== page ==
In the substrate processing region, the flow of the radical-oxygen precursor mixes with the silylamine (or another silicon precursor as described above) which react to deposit a silicon-oxygen-and-nitrogen-containing film on the deposition substrate 108. The silylamine has not been appreciably excited by plasma. The deposited silicon-oxygen-and-nitrogen-containing film may deposit conformally for low deposition rates. In other embodiments, the deposited silicon-oxygen-and-nitrogen-containing film has flowable characteristics unlike conventional silicon nitride (Si3N4) film deposition techniques. The flowable nature of the formation allows the film to flow into narrow gaps trenches and other structures on the deposition surface of the substrate. The silicon-oxygen-and-nitrogen-containing film is initially flowable following deposition, in embodiments, and this may hold true at relatively low substrate temperatures. Silicon-oxygen-and-nitrogen-containing films are flowable below or about 200° C., 150° C., 100° C. and even 50° C. in embodiments of the invention.
 The flowability may be due to a variety of properties which result from mixing a radical precursor with the silicon precursor. These properties may include a significant hydrogen component in the deposited film and/or the presence of short chained polysilazane polymers. These short chains grow and network to form more dense dielectric material during and after the formation of the film. For example the deposited film may have a silazane-type, Si--NH--Si backbone (i.e., a Si--N--H film). In embodiments where the silicon precursor and the radical precursor are carbon-free, the deposited silicon-oxygen-and-nitrogen-containing film is also substantially carbon-free. Of course, "carbon-free" does not necessarily mean the film lacks even trace amounts of carbon. Carbon contaminants may be present in the precursor materials that find their way into the deposited silicon-oxygen-and-nitrogen-containing film. The amount of these carbon impurities however are much less than would be found in a silicon precursor having a carbon moiety (e.g., TEOS, TMDSO, etc.).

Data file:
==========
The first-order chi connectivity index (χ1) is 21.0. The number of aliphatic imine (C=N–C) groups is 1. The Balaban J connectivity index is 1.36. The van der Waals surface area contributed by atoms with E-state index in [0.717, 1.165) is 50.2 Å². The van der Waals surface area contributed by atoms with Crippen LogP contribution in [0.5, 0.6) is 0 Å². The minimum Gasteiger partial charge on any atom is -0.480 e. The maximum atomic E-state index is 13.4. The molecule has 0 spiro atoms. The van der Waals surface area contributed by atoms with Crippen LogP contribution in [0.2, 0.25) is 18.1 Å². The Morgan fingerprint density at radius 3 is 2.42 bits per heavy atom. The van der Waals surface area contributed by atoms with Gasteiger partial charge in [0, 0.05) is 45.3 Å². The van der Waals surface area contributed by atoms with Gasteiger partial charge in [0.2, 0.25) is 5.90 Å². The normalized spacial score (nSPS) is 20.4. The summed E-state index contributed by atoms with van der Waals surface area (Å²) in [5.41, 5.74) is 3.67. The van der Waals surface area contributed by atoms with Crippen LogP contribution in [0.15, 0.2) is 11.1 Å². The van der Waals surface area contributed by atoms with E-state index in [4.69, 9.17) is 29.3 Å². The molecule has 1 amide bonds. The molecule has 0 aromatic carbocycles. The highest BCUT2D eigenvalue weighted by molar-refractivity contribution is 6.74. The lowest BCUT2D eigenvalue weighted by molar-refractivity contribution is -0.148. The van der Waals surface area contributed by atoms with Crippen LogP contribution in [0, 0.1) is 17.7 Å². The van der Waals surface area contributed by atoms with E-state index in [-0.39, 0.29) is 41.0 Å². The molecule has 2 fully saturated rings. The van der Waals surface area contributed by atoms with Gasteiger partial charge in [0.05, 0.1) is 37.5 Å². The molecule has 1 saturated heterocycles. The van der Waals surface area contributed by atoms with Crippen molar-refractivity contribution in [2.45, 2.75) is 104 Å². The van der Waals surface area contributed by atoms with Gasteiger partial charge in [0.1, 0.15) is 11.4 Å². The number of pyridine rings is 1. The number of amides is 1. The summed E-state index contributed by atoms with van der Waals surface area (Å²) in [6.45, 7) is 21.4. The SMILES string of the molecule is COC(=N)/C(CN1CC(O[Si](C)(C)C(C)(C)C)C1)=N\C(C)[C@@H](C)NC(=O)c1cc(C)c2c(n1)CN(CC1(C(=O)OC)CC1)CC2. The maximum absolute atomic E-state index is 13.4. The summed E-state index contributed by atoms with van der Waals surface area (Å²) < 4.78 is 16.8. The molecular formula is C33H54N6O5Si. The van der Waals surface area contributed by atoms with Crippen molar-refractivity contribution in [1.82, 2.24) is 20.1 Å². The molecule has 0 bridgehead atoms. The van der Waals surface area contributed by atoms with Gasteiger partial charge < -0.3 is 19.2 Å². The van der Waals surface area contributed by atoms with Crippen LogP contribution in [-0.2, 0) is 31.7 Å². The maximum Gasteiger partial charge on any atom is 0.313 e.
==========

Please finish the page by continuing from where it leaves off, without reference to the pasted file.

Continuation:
Following the deposition of the silicon-oxygen-and-nitrogen-containing layer, the deposition substrate may be annealed in an oxygen-containing atmosphere 110. The deposition substrate may remain in the same substrate processing region used for curing when the oxygen-containing atmosphere is introduced, or the substrate may be transferred to a different chamber where the oxygen-containing atmosphere is introduced. The oxygen-containing atmosphere may include one or more oxygen-containing gases such as molecular oxygen (O2), ozone (O3), water vapor (H2O), hydrogen peroxide (H2O2) and nitrogen-oxides (NO, NO2, etc.), among other oxygen-containing gases. The oxygen-containing atmosphere may also include radical-oxygen and hydroxyl species such as atomic oxygen (O), hydroxides (OH), etc., that may be generated remotely and transported into the substrate chamber. Ions of oxygen-containing species may also be present. The oxygen anneal temperature of the substrate may be less than or about 1100° C., less than or about 1000° C., less than or about 900° C. or less than or about 800° C. in different embodiments. The temperature of the substrate may be greater than or about 500° C., greater than or about 600° C., greater than or about 700° C. or greater than or about 800° C. in different embodiments. Once again, any of the upper bounds may be combined with any of the lower bounds to form additional ranges for the substrate temperature according to additional disclosed embodiments.